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Mineola Residents Oppose Proposed 24-Hour Bolla Market

Latham Road and White Road residents cite traffic, quality of life concerns at public hearing.

Mineola resident John Lane speaks in opposition to a proposed 24-hour Bolla Market during a public hearing on Oct. 9, 2013. Photo credit: Geoffrey Walter
Mineola resident John Lane speaks in opposition to a proposed 24-hour Bolla Market during a public hearing on Oct. 9, 2013. Photo credit: Geoffrey Walter

Mineola residents of Latham and White Roads near Jericho Turnpike turned out in force at the village hall on October 9 for a special use hearing in great opposition to a proposed 24-hour convenience store and gas station put forth by Bolla Market at the current empty lot at 449 Jericho Turnpike.

The site was once home to a Getty gas station and auto repair facility which had occupied the site since 1959 but which had burned down in 2007. The vacant 20,000 sq. ft lot was purchased by Harry Singh’s Bolla Market company in April 2012 with the intention of constructing a new proposed Exxon station with six gas pump islands able to dispense gas and diesel, sheltered by a 24x150 q. ft. canopy and a 2,250 sq. ft. 24-hour convenience store on the property. A year-long review process came to head during the public hearing before the village board, with every resident present speaking in opposition to the proposal.

“(There’s) nothing but gridlock there,” said Ed Heyguk, due to cars in and out of both streets.

Carol Provenzano of White Road said that the construction and operation of the 24-hour station would “deny me and my husband... of quality of life,” due to noise and light pollution.

“Getting out of Latham Road is problematic enough,” said David Kayem, referring to  Sylvan Learning and Speedwire. “It is impossible to live in that area with a 24-hour operation.”

Ken Cotroneo and White Road resident Matilda Wojis asked about the volume of cars at other Bolla gas stations on Stewart Avenue in Garden City and one on Jericho Turnpike and Glen Cove Road also owned by Singh and if any other community has “stood up” against a 24 hour station.

“I do want that area beautified, it really is unsightly to look at over the years... so we really do need something at that corner,” Wojis said.

Anthony Tramonte of White Road also saw concern over cars heading south, saying he would “throw myself” in front to make them stop and that he has observed other Bolla locations without a gas station “and there’s nothing positive.”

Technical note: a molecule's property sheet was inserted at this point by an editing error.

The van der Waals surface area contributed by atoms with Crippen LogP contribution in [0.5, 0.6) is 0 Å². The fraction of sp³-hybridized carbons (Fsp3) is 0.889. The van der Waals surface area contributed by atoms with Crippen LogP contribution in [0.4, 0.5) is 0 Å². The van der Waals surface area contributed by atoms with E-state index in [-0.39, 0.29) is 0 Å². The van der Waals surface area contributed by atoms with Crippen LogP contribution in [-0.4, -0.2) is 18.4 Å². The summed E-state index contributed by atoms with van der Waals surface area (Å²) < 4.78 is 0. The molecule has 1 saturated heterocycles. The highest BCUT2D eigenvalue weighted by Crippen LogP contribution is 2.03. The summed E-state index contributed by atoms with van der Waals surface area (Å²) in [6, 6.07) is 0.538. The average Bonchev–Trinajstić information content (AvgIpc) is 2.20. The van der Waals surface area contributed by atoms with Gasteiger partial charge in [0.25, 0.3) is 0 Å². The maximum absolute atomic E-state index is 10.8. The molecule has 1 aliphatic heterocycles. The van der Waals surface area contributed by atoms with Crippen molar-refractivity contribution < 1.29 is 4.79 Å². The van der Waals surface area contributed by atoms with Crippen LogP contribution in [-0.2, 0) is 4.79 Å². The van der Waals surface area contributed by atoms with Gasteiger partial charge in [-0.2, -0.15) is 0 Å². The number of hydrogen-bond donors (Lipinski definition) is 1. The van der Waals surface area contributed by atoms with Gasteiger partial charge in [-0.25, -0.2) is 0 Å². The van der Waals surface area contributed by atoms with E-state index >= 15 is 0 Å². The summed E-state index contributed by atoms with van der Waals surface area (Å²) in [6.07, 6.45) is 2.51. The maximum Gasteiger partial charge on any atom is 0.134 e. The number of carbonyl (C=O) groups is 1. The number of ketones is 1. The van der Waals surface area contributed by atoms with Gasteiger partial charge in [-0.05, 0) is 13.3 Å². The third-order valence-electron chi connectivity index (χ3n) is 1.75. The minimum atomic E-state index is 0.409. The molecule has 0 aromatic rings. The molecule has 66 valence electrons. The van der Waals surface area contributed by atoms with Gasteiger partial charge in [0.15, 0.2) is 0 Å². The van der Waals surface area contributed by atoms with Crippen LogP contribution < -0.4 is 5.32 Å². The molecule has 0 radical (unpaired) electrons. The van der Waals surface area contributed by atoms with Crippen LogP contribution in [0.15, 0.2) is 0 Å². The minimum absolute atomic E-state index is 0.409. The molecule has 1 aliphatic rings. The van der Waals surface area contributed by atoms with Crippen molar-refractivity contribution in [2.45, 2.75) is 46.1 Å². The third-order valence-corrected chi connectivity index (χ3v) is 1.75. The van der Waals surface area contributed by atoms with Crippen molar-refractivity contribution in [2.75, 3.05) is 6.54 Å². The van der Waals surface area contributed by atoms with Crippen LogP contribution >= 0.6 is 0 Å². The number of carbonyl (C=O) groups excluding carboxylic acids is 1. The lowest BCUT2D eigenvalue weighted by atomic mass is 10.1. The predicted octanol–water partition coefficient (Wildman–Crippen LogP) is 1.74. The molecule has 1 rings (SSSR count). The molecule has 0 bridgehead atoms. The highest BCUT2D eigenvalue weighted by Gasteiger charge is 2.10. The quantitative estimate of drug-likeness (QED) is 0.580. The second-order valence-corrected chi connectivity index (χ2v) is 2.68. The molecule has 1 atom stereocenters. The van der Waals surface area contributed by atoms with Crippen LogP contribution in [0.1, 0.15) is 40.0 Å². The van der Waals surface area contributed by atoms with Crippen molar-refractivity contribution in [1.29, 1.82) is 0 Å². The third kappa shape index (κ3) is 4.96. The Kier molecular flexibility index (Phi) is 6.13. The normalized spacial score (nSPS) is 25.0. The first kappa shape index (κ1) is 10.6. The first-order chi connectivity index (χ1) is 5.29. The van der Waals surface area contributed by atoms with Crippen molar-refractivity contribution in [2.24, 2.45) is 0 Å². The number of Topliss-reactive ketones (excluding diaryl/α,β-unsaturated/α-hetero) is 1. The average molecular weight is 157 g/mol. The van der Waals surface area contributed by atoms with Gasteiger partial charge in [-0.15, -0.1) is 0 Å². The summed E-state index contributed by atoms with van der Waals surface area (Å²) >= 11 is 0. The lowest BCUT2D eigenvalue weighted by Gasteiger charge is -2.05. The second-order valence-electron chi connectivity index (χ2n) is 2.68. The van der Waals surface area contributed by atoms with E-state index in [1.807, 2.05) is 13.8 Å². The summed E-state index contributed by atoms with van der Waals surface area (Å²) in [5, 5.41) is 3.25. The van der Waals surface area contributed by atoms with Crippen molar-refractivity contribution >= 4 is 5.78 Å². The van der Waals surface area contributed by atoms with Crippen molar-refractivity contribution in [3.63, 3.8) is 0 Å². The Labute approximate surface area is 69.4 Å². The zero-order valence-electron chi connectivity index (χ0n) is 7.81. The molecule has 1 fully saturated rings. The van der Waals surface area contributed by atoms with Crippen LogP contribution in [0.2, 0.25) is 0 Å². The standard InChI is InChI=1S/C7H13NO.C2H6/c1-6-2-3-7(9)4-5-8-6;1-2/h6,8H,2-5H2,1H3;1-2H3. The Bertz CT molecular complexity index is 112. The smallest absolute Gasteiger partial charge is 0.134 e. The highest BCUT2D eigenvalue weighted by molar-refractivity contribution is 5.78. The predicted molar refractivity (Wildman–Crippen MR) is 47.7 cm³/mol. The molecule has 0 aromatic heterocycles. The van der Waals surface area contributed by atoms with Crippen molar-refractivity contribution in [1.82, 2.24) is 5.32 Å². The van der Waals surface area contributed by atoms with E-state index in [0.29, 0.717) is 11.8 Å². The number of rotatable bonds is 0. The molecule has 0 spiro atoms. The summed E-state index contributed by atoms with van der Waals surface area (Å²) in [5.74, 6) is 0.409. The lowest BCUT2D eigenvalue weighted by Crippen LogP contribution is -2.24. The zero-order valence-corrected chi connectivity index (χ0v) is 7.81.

Fellow White Road resident Maria McCarey had collected 124 signatures in opposition to the 24 hour station, saying that “my children alone play softball on weekends; they practice in that lot... the traffic is going to be so increased that it’s going to be a danger to our children in Mineola.”

Bolla plans on screening the municipal lot to the south of the station’s location with a masonry wall and numerous evergreen tree plantings, however, McCarey believed that the lot “equals crime, encourages loitering, unsafe activity, drinking alcohol, smoking, littering, hanging out in a municipal parking lot at night. We have little bags that people have drugs that they must have used.”

Thomas McManus of Beebe Road said that the village should refuse to pickup waste at the facility. Bolla has stated that a private carter would pick up trash from a dedicated receptacle two to three times per week.

Susan Chin of White Road said that ”we just don’t want a convenience store. We just don’t want a 24-hour convenience store. We just don’t want them.”

Tom Raad of Latham Road said the entire proposal was a “poorly developed presentation,” as the store “acts as a gravity” for students and youths. “That convenience to me just doesn’t measure up.”

Barton Loewenthal of Andrews Road added that “those are not what I came to Mineola for,” meaning the increased traffic and 24-hours of operation. “What are we trying to be, Times Square?”

William Pfeffer of Beebe Road believed that the station would put food establishments that already exist on Jericho out of business, saying “I think we should keep them and keep (Bolla) out.”

Michael DaSilva of Marcellus Road proposed cutting the station’s hours back, telling executives, “let Mineola be your first... make us their first non-24-hour Bolla.”

Due to the lengthiness of the hearing, mayor Scott Strauss left the comment period open and that the hearing would be continued on November 13 at 6:30 p.m. at the village hall.

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